CINCINNATI -- Now that the Minnesota Vikings have hired Mike Zimmer away from the Cincinnati Bengals, filling their head coaching vacancy, let's look back at the legacy the former defensive coordinator has left behind.
To say it's a good legacy would be an understatement.
It's a great one.
In addition to helping the Bengals do something they hadn't previously accomplished in their 45-year history -- earn three straight playoff berths, including this season's brief appearance -- Zimmer established in Cincinnati a defensive juggernaut. Under his careful watch, he showed the league the last six seasons that as much as a good offense can support a team, an even better defense can carry it.
Throughout the 2013 season, Zimmer's defense put Cincinnati's entire team atop its shoulders. Among the nicknames the group earned was "the eraser," for its ability to seemingly wipe clean turnovers and potentially costly mistakes its offense had incurred.
One of Zimmer's favorite football phrases is "sudden-change possessions," as in the defensive drives that come immediately after the offense turns the ball over. Often this year, and routinely on short fields, the Bengals' defense held, forcing field goals after interceptions and fumbles instead of allowing touchdowns. That strong sudden-change play kept Cincinnati in several ballgames this season.
The Bengals' ability to force their own turnovers and create points off them were big factors in the overall team's success during the 11-5, division-championship season, too.
Six times at home this season, Bengals defenders returned interceptions or fumbles for touchdowns. Those scores arguably won the Week 4 game against Green Bay, turned the momentum against Cleveland in November and helped hold a lead late in the regular-season finale win over Baltimore.
When asked Wednesday to share his thoughts on Zimmer's legacy in Cincinnati, cornerback Chris Crocker, who spent parts of the last seven seasons with the new head coach, told ESPN.com the following: "Cincinnati wasn't known for having defense before Zim arrived," said Crocker, who also was with him in Atlanta in 2007. "Forget the fact that he's a heck of a coach, he's a heck of a talent evaluator, as well. You see what he was able to do with a defense that wasn't full of first-round guys. A lot of us were undrafted players, but if you looked at our defense, you would have thought otherwise.
"Zim was a coach who got the most out of his players, and that's what we'll remember him for doing."
Along with the memories Bengals like Crocker will be able to hold on to, there are these statistics that help cement Zimmer's place among Cincinnati's coaching giants. For the Bengals, that history is mostly filled with offensive-minded men like the team's founder, the late Paul Brown. Bill Walsh and Sam Wyche were other offensive innovators who's place in Cincinnati sports history is well regarded.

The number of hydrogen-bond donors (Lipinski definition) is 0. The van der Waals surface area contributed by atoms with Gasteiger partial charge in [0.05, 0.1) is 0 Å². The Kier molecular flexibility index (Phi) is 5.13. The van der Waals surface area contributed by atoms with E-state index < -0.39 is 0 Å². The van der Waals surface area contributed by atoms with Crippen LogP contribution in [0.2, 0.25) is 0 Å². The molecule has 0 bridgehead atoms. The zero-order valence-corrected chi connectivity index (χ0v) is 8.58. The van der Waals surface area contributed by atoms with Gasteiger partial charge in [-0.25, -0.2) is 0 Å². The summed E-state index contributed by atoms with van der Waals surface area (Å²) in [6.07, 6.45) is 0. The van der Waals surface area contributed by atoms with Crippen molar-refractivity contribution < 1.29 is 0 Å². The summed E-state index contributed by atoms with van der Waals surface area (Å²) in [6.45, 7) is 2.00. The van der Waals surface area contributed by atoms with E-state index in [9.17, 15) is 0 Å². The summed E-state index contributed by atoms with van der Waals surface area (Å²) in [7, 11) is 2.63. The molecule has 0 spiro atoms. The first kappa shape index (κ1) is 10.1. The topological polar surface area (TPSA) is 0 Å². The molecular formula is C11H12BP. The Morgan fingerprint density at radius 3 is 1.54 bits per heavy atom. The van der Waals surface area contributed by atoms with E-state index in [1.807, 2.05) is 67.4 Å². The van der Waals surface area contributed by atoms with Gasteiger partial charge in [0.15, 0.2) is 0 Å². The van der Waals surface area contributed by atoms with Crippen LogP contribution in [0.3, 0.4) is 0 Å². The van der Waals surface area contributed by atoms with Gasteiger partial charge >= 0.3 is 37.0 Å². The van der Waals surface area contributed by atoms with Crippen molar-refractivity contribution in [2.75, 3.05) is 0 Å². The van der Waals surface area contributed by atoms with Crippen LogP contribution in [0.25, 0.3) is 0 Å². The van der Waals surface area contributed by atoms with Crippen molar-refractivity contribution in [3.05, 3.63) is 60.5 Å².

Now Zimmer joins the likes of Steelers coordinator Dick LeBeau in taking a place in the defensive wing of the Bengals' unofficial coaching Hall.
Here are a few statistics from Zimmer's time as the defensive coordinator in Cincinnati, Dallas and Atlanta that might help show just what his defensive wizardry has meant to the game:
Since 2008, Zimmer's first season as the Bengals' defensive coordinator, his defense's have ranked as the NFL's fifth best. Only the Steelers (LeBeau), Jets, Ravens and 49ers have had lower total-yard averages across that six-season span.
Three times during his tenure in Cincinnati, Zimmer had a top-10 defense. The highest ranking came this past season, when the Bengals finished third in total defense.
Between 2001 and 2006, Zimmer's Cowboys defenses combined to rank as the NFL's sixth-best unit in the league, allowing an average 304.0 yards per game.
From 2001-06, Zimmer's Cowboys ranked third in the league in first downs allowed.
Since 2008, Zimmer's Bengals defenses ranked fifth in first downs allowed per game at home.
At home, Zimmer's 2013 defense led the league in third-down conversion percentage, goal-to-go efficiency, points scored on defense and yards allowed per passing attempt. The group also had the league's lowest QBR allowed, forcing opposing quarterbacks to register an abysmal 18.8 showing in games at Paul Brown Stadium.
As Zimmer makes the move back to the NFC, here are a couple of statistics from his time spent in that conference. Eight of his 14 years were spent with NFC teams. His track record against AFC opponents, though, has been slightly better. Part of that could be the result of a smaller pool of games against the AFC, as well as the fact that perhaps Zimmer got better as a coordinator as his career went on.
Zimmer has now been a defensive coordinator for 224 regular-season games. He has coached NFC teams in 128 games, or for 57.1 percent of his career.
Of the 30 career games Zimmer has coached in which teams have gained more than 400 yards on his defenses, 20 have come against NFC teams.
Of the 30 career games Zimmer has coached in which teams have gained more than 400 yards on his defenses, 12 came while he was with the Bengals.
Of those 12, five came against NFC teams.